“I’m sorry”

While listening to a radio broadcast today, I witnessed an interviewee express the opinion that forgiveness requires the offending party to be “sorry”. If we look at what was actually said here, we could conclude that regret is means to the foundation for forgiveness. As children we are often taught that forgiveness follows when we say we are sorry. This has become so engrained in us that saying we are sorry is often equated with asking for forgiveness. But does my regret merit your forgiveness? Does my intent change how my actions affect you? If I intend to hurt you, does it hurt more than if I hurt you as the result of an accident? If I then regret hurting you, do you hurt less?

Perhaps it is empathy, my willingness to share in your pain, that enables you to feel more inclined to forgive me. My admitted pain as a result of your experience validates your feelings of pain. But why then is this validation required? Are you not confident that your pain is valid? Perhaps it is the product of a desired revenge. The Latin proverb says, “Revenge is a confession of pain” (http://thinkexist.com/quotation/revenge_is_a_confession_of/170302.html). But does another’s pain really make us feel better? If you are willing to empathize with me, expressing regret for the pain you’ve caused me, and I take solace in this, is it not hypocritical to wish pain upon you?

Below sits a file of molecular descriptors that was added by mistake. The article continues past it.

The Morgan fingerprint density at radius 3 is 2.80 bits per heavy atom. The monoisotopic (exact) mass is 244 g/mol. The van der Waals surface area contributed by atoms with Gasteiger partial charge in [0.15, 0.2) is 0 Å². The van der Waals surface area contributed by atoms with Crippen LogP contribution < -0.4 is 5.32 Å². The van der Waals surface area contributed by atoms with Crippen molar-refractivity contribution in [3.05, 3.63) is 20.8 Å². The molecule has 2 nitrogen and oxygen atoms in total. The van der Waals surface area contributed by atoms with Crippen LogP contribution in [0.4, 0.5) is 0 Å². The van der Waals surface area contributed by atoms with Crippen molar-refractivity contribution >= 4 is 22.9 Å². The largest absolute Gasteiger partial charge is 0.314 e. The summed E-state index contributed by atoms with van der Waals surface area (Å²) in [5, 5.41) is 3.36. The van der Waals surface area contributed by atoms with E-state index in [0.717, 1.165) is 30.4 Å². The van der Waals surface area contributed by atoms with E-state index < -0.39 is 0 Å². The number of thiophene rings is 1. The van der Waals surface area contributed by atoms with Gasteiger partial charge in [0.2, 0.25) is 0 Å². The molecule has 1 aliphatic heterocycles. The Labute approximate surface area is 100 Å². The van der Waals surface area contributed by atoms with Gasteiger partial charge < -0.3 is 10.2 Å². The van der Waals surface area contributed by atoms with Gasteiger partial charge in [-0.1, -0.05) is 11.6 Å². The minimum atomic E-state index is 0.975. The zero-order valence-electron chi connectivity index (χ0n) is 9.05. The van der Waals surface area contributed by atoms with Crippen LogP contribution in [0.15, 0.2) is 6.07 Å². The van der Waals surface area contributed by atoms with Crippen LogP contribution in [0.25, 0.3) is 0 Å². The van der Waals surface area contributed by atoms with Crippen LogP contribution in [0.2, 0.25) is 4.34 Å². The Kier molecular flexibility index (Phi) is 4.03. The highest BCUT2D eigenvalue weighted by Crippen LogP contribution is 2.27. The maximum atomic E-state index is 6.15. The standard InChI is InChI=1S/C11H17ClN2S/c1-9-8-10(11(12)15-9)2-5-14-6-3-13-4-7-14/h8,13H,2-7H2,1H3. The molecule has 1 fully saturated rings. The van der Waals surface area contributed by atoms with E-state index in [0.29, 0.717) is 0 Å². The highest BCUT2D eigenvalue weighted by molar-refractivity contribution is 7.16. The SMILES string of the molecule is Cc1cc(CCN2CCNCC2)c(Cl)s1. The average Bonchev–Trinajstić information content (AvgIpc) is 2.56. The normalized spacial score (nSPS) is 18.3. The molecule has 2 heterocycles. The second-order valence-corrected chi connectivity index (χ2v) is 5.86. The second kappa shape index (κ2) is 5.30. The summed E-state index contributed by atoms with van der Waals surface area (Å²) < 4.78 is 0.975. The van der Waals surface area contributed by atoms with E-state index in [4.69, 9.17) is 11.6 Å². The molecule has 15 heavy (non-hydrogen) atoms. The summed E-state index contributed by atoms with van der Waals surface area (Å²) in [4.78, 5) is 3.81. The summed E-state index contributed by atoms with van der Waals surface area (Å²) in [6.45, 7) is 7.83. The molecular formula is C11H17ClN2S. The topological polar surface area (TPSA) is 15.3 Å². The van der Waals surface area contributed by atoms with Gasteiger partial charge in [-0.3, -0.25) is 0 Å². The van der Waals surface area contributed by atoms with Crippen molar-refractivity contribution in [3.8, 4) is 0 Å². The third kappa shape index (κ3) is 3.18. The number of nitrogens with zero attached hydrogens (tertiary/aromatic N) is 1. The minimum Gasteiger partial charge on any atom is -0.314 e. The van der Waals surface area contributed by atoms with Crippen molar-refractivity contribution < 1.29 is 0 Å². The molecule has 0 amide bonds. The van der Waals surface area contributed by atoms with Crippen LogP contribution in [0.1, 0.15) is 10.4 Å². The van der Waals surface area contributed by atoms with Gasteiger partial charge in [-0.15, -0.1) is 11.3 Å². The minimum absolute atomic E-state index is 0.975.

If saying we are sorry is not an expression of regret, but rather a request for forgiveness, then the requirement of the phrase “I am sorry” is not so much about the offending party’s pain, but more about his or her desire to make amends. Is my request for forgiveness required for me to be forgiven?

Let’s say you have hurt me. My anger or sorrow over you actions causes me pain. It would be beneficial for me to forgive you as means of relieving this pain. So would I need you to apologize for smashing my thumb with a hammer before I could seek medical help? Then why would I require any action on your part to relieve the pain I experience as a result of my interpretation of your actions? This latter pain isn’t even a direct result of your actions, but rather a result of my interpretation of your actions. Would I need you to apologize for my smashing my thumb before I could seek medical help?

It would seem the issue at the heart of this debate is one’s desire to protect oneself from future pain. If I know you feel regret for your actions, I can feel somewhat secure in the belief that you will be less likely to engage in similar actions in the future. This causes the actions that surround my forgiveness, the social interaction and familiarity, to feel safer. We can be ruled by one of two forces. Do we want to act in accordance with our fear of hurt or act out of love in spite of the potential for hurt? One path will cripple us. The other will empower us. But of course, you already know the path I’ve chosen.

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